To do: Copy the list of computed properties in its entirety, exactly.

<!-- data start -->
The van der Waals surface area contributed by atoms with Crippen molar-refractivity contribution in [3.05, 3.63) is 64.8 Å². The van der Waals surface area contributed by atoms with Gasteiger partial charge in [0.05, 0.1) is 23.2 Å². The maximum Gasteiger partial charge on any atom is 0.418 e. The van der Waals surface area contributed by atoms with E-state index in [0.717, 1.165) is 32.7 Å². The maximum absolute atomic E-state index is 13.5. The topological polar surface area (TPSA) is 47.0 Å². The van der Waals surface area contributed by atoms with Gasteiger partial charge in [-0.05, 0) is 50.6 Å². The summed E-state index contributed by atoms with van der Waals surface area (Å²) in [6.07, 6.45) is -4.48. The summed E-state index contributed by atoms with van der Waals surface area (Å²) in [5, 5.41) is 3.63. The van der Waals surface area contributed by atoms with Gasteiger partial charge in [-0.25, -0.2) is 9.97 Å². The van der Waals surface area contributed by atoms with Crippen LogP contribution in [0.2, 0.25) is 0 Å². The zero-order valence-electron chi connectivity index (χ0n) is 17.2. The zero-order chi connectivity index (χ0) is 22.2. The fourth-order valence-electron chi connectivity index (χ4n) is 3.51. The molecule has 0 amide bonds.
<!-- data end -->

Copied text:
The van der Waals surface area contributed by atoms with Crippen molar-refractivity contribution in [3.05, 3.63) is 64.8 Å². The van der Waals surface area contributed by atoms with Gasteiger partial charge in [0.05, 0.1) is 23.2 Å². The maximum Gasteiger partial charge on any atom is 0.418 e. The van der Waals surface area contributed by atoms with E-state index in [0.717, 1.165) is 32.7 Å². The maximum absolute atomic E-state index is 13.5. The topological polar surface area (TPSA) is 47.0 Å². The van der Waals surface area contributed by atoms with Gasteiger partial charge in [-0.05, 0) is 50.6 Å². The summed E-state index contributed by atoms with van der Waals surface area (Å²) in [6.07, 6.45) is -4.48. The summed E-state index contributed by atoms with van der Waals surface area (Å²) in [5, 5.41) is 3.63. The van der Waals surface area contributed by atoms with Gasteiger partial charge in [-0.25, -0.2) is 9.97 Å². The van der Waals surface area contributed by atoms with Crippen LogP contribution in [0.2, 0.25) is 0 Å². The zero-order valence-electron chi connectivity index (χ0n) is 17.2. The zero-order chi connectivity index (χ0) is 22.2. The fourth-order valence-electron chi connectivity index (χ4n) is 3.51. The molecule has 0 amide bonds.